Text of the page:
possible since closures are allowed to have a lot more than  254

        The pdnargs of a composite  procedure is defined as the  pdnargs
        of the first procedure, ie:

                 pdnargs(p1 <> p2) == pdnargs(p1)

        The pdnargs of arrays (including sparse arrays) is equal to  the
        number of dimensions of the array. The pdnargs of a property  is
        always equal to 1.

        Assigning an explicit value to  an object's pdnargs causes  that
        value to be returned by pdnargs thereafter.

pdprops(p) -> item                                           [procedure]
item -> pdprops(p)
        Returns or updates the 'props'  field of the procedure p  (which
        may contain anything).

        (Note that  for  Pop-11  procedures  defined  using  define  ...
        enddefine the pdprops defaults to a word which is the name given
        in the  definition (excluding  any  section pathname),  and  for
        procedures created using procedure ... endprocedure the  pdprops
        defaults to false. In  both cases with_props (See  REF * SYNTAX)
        can be used to override the default, as can explicit use of  the
        updater of pdprops.)

updater(p) -> up                                             [procedure]
up -> updater(p)
        Returns or updates  the updater  up of  the procedure  p. up  is
        false if p  does not  have an  updater; assigning  false to  the
        updater of p will remove it.

4  Closures

consclosure(p, item1, item2, ..., itemN, N) -> clos          [procedure]
        Constructs and returns a  closure based on  the procedure p  and
        whose N frozen  values are  item1, .., itemN.  In Pop-11  terms,
        this is equivalent to

                 p(% item1, item2, ..., itemN %)

        If p has  an updater  up, then  the updater  of the  constructed
        closure will be

                consclosure(up, item1, item2, ..., itemN, N)

        Note that N may be upto (at least) 65,000 -- the exact limit  is
        implementation dependent. (Thus  closures can have  considerably
        more frozvals than proper procedures can have arguments.)

partapply(p, list) -> clos                                   [procedure]
        Same as

                 consclosure(p, destlist(list))

        (i.e. partapply = destlist <> consclosure).

pdpart(clos) -> p                                            [procedure]
p -> pdpart(clos)
        Returns or updates the procedure part of the closure clos,  i.e.
        the procedure on  which the closure  clos was constructed.  Note
        that clos can  be a  proper procedure,  in which  case false  is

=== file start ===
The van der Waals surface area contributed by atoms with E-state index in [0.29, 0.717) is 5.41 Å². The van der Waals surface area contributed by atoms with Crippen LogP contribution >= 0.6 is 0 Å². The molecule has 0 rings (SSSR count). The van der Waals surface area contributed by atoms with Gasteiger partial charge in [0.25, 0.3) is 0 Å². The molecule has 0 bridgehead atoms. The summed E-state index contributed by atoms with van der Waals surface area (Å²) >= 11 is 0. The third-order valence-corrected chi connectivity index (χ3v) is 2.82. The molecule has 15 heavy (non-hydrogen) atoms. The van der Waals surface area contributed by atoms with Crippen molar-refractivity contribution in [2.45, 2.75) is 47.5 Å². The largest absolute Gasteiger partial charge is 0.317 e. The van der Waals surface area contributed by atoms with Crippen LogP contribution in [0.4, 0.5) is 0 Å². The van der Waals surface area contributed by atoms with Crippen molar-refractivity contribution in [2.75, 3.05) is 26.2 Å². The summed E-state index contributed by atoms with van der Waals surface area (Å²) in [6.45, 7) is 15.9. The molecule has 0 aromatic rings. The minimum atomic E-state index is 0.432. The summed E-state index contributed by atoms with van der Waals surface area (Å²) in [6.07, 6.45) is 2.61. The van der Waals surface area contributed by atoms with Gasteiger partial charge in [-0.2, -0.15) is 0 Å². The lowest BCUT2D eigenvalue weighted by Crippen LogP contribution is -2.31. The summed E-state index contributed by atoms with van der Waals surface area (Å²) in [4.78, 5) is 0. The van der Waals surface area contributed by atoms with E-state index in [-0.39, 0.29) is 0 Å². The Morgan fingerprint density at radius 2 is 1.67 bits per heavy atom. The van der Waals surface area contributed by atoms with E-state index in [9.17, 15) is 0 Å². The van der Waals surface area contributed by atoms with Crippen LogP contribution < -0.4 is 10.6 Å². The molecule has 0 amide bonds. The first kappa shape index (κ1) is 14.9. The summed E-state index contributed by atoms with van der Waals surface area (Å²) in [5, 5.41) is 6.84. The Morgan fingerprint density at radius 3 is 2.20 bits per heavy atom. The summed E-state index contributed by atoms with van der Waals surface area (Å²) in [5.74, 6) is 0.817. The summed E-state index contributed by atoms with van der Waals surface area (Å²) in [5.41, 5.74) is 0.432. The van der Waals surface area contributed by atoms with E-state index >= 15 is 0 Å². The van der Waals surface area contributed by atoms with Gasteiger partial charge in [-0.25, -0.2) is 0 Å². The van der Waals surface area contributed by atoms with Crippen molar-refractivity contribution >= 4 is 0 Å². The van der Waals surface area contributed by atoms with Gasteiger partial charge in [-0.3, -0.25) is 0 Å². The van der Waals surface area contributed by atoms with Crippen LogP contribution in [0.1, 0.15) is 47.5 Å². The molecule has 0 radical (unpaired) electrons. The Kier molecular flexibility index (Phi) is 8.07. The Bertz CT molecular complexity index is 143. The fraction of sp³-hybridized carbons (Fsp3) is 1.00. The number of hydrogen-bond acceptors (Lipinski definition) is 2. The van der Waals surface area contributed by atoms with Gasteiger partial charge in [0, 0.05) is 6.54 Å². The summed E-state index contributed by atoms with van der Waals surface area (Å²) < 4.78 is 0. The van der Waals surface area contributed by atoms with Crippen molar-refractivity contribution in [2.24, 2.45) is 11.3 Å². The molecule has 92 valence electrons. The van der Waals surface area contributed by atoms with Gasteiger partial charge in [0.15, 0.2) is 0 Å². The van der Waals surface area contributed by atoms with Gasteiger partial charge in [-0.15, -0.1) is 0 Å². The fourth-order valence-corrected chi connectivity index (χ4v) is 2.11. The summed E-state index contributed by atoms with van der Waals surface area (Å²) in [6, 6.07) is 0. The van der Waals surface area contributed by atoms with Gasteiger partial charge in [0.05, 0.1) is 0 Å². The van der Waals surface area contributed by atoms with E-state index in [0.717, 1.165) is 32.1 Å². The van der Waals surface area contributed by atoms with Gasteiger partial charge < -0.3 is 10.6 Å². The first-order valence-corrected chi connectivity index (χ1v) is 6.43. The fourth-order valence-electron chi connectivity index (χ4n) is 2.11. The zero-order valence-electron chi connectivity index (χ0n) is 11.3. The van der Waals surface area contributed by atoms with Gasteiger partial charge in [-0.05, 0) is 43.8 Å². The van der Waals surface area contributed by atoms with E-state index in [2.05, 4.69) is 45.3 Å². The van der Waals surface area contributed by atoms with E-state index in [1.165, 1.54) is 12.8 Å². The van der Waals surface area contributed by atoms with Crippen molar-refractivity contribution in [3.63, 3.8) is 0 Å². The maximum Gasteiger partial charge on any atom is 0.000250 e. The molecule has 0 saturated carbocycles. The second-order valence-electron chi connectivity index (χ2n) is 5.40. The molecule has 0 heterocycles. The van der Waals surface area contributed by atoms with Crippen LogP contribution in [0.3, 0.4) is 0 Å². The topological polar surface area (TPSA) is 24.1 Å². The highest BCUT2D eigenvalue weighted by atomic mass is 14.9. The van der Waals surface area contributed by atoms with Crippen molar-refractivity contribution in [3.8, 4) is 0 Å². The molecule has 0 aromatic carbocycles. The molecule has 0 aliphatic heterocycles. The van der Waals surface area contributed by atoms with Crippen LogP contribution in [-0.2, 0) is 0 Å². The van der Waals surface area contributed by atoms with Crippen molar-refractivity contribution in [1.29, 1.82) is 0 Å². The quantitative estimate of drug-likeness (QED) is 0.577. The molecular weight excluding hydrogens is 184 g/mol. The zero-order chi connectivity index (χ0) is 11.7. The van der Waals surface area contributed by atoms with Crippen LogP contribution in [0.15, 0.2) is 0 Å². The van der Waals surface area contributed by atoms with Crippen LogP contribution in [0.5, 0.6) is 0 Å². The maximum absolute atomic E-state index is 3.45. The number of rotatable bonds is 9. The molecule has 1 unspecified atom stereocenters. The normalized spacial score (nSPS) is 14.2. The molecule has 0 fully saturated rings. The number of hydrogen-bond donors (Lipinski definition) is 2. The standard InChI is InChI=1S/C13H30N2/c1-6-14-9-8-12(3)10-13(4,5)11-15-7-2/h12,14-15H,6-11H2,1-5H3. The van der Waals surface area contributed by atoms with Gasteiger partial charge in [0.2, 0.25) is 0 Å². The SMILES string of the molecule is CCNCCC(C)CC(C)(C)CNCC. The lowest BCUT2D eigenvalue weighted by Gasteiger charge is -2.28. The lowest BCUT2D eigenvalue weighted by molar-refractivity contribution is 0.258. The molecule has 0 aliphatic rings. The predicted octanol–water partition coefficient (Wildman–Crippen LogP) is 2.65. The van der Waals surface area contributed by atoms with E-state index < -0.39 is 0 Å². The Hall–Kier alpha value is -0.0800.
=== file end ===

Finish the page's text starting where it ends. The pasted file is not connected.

frozval(n, clos) -> item                                     [procedure]
item -> frozval(n, clos)
        Returns or updates  the n-th  frozen value item  of the  closure

sys_grbg_closure(clos)                                       [procedure]
        Puts the  closure clos  on an  internal freelist  so it  can  be
        reused by  consclosure.  (Note  that  currently,  this  is  only
        effective for closures with up to  16 frozvals -- a clos  having
        more than 16 will be ignored.)

5  Generic Datastructure Procedures on Procedures/Closures

The   generic   datastructure   procedures   described   in   REF * DATA
(datalength, appdata, explode, fill, etc, and others defined in terms of
those) are all applicable  to closures (but  not to proper  procedures).
They treat a closure as if it  were a vector of its frozen values,  e.g.
if a closure clos has N frozen values, then datalength(clos) = N.

    copy may also be applied to closures, and to proper procedures which
are not part of the system (those for which isinheap is true). Note that
as usual with copy, only the top-level structure is copied: the pdprops,
pdnargs and updater (and for closures the pdpart and the frozen  values)
remain as for the original.

    The  structure  comparison   procedure  sys_=   treats  two   proper
procedures as  equal if  and  only they  are  identical (i.e.  ==).  Two
closures are deemed  equal if their  pdparts are =,  they have the  same
number of frozen values, and the corresponding frozen values are =.

5.1  Composing Procedures with <>
The operator  <> is  also applicable  to all  kinds of  procedures  (see
REF * DATA  for  its  action  on  other  data  types):  For  p1  and  p2
procedures, the call

        p1 <> p2 -> p3

constructs  a  (proper)  procedure  which  is  the  composition  of  its
arguments, i.e. p3 is a procedure which will call p1 followed by p2.  p3
is thus equivalent to

        procedure(); p1();  p2() endprocedure;

If p2 has an updater, the updater of p3 will be a procedure which  calls
p1 and then calls the updater of p2, i.e.

        procedure(); p1();  -> p2() endprocedure;

(if p2  has no  updater then  neither will  p3).

A procedure produced  by <>  can be  tested for  with ispcomposite  (see
above). The pdnargs  of a  composite procedure are  set to  pdnargs(p1).
sys_= treats two composite  procedures as equal  if their p1  procedures
are = and their p2 procedures are =.

6  Calling and Chaining Procedures

apply(p)                                                     [procedure]
-> apply(p)
        Executes the procedure p. The  update form executes the  updater
        of p.

        (Note that this procedure represents a stack frame, i.e. will be